05 November 2021 Volume :9 Issue :47

Law Webinar Series Explores the Rule of Law in Unprecedented Times

Law Webinar Series Explores the Rule of Law in Unprecedented Times
Advocate Tembeka Ngcukaitobi SC delivering his address on the rule of law in times of crisis following the July unrest.

A webinar delivered by Advocate Tembeka Ngcukaitobi, SC was the first of a two-part webinar on the theme of Things Fall Apart? The Rule of Law in Unprecedented Times hosted by UKZN’s School of Law under the auspices of the Navi Pillay Research Group (NPRG). It aims to stimulate debate on incitement to violence, public disorder, vigilantism, racism and social cohesion. Associate Professor at UKZN’s School of Law, Professor Aifheli Tshivhase moderated the session.

In her welcome address on behalf of the Dean of the School of Law Professor Managay Reddi, Law academic Ms Willene Holness said that over the past few months, members of the NPRG in the School have debated how to start working towards building respect for the rule of law and the legitimacy of the state.

‘We aim to address divisions including in the police prosecutorial services and the criminal justice system as well as intelligence areas. We seek to promote accountability and justice for incidents of incitement to violence, vigilantism and racism. We are deeply aware of the socio-economic context in South Africa, which is extremely unequal, as well as the pressured political context of our times.’

Ngcukaitobi focused on the rule of law in times of crisis and how judges and the rule of law can respond to political pressure.

‘This is a tremendously important topic and an intimidating one to tackle. In July 2021, our judges and the rule of law were put to the test. The case was the Zondo Commission versus Zuma. Intimidation and threats of violence were directed at individual judges. The rule of law, held sway and the order of the Constitutional Court was carried out. State institutions performed their job,’ said Ngcukaitobi.

Turning to the question of why the rule of law would attract controversy especially in political circles, Ngcukaitobi said that political conflict involving judges may not in itself be reflective of crisis but perhaps reflective of symptoms of crisis. He highlighted that critical analysis is required to understand the structural constraints facing the rule of law and the process of adjudication. He also pointed out that one of the reasons the rule of law attracts so much controversy in political circles at times is that judgments have an impact on political choices.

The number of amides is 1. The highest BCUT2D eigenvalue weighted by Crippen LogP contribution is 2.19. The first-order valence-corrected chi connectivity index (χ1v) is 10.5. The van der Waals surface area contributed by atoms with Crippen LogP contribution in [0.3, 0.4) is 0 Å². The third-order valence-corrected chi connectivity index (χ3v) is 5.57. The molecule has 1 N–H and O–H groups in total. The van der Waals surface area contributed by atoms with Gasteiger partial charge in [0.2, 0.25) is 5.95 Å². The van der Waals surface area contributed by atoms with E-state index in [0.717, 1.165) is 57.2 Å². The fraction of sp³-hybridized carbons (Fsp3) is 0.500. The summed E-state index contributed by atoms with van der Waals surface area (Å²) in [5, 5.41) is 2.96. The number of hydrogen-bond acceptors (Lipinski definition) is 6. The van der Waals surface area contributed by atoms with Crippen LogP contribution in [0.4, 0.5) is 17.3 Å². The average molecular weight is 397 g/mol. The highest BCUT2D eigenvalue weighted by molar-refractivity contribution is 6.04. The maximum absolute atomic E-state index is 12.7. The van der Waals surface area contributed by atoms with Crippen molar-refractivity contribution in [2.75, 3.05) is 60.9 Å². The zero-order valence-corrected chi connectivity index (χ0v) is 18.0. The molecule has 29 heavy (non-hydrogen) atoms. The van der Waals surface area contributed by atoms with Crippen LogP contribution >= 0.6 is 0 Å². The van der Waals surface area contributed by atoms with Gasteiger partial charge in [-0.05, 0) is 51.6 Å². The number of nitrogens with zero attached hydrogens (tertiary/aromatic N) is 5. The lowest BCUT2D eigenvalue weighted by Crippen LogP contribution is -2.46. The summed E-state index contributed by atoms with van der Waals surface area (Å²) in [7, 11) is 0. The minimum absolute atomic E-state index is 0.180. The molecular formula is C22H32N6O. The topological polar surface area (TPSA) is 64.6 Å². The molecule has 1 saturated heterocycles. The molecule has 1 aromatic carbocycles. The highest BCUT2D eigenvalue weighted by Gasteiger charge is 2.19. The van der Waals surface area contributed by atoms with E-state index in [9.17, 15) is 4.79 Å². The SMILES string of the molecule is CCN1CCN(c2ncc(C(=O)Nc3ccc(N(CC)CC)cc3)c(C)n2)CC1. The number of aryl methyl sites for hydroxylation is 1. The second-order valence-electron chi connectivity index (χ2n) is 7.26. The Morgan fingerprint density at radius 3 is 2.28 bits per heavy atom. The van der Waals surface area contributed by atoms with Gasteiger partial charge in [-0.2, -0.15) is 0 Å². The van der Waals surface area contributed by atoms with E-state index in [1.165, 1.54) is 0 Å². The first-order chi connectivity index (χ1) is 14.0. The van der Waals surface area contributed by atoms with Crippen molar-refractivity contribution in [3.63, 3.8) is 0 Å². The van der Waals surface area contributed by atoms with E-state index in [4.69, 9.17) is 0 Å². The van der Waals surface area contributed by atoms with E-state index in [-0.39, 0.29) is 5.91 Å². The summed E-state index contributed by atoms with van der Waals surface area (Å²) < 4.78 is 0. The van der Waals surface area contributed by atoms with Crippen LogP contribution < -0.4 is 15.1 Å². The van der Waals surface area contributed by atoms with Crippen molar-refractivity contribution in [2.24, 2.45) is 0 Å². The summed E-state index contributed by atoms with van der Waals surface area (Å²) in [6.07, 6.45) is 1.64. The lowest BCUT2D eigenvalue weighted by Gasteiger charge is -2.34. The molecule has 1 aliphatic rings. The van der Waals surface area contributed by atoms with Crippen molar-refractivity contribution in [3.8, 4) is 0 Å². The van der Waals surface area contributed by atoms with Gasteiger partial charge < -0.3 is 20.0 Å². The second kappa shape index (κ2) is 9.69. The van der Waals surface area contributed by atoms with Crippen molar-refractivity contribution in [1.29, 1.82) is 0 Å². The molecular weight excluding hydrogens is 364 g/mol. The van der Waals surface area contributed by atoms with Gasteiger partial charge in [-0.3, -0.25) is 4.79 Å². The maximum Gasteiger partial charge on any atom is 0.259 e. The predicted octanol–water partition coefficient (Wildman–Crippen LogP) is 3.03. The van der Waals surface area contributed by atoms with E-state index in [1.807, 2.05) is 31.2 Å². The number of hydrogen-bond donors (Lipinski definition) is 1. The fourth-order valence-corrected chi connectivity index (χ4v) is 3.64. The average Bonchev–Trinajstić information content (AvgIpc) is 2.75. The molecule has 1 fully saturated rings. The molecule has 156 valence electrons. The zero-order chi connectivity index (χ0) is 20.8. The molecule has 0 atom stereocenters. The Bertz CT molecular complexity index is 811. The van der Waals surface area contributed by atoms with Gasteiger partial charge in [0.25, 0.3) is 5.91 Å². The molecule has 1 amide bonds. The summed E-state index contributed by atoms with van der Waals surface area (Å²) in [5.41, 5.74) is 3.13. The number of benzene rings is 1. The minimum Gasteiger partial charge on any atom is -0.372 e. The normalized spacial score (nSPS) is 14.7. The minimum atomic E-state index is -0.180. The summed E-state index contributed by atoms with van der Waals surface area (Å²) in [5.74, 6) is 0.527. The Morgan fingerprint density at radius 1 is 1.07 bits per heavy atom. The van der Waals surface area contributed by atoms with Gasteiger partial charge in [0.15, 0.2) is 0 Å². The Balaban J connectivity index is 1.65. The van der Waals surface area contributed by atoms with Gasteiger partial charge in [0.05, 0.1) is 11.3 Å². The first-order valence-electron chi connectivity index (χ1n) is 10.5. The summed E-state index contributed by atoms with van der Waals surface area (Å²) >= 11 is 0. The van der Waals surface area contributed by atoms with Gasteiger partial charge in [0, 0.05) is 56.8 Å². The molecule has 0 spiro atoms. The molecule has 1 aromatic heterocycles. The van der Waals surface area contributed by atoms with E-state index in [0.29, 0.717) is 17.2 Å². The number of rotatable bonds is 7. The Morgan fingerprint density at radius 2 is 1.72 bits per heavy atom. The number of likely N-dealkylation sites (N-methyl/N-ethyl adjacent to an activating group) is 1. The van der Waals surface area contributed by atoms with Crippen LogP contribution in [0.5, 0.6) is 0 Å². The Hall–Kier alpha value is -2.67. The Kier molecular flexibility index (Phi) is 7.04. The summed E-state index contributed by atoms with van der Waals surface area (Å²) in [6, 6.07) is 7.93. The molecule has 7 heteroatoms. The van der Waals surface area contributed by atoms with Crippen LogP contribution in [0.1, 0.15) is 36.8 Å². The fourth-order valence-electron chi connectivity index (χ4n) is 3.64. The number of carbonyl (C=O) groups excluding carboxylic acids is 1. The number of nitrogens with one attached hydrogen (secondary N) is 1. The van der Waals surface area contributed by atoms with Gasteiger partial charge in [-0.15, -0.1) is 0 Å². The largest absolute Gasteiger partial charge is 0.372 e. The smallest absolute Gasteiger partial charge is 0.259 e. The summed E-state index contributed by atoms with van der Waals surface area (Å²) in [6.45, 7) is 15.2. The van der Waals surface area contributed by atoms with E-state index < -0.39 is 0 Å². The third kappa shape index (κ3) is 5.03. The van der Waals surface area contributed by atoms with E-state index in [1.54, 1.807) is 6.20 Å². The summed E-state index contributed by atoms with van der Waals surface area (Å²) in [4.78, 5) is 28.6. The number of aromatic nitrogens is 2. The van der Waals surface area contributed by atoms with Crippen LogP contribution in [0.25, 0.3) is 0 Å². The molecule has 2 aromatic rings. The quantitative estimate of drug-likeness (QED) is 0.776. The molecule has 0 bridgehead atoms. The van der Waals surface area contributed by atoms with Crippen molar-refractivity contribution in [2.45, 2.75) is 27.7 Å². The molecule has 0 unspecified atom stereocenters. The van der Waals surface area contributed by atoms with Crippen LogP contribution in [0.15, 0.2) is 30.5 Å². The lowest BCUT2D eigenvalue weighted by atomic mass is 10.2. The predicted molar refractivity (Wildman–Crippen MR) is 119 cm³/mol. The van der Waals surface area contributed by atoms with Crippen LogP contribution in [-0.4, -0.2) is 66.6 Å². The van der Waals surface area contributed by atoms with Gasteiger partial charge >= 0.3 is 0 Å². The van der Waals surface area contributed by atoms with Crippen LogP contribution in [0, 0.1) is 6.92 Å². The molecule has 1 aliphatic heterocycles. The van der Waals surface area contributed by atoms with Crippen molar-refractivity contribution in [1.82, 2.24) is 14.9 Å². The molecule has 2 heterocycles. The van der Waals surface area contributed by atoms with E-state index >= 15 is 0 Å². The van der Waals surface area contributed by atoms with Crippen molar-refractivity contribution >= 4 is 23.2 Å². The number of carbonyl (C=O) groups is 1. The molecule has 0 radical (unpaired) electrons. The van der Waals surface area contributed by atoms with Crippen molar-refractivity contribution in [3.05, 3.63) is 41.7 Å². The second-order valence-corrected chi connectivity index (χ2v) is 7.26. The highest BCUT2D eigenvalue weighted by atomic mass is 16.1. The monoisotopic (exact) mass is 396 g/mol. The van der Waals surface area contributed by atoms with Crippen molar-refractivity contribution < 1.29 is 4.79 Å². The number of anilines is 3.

‘We should examine how judges ought to respond to these for the rule of law to thrive. What is the rule of law? How might it unleash the emancipatory forces of politics and what are its constraints?’

Ngcukaitobi added that people should be skeptical about what is debated in the public arena and what politicians proclaim “in the name of the public”.

‘The judiciary needs public trust, but there is a difference between the judiciary’s reliance on public trust and the judiciary swaying in whatever way public opinion flows in a particular era. If the judiciary cannot function properly because it is distrusted, then the rule of law will die. I believe that we should fight for the rule of law as, without it, the democratic enterprise will crumble and Mandela’s vison will never be achieved,’

The seminar can be viewed here: https://www.youtube.com/watch?v=bSAFQkDTOmc

Words: Thandiwe Jumo

Photograph: Supplied


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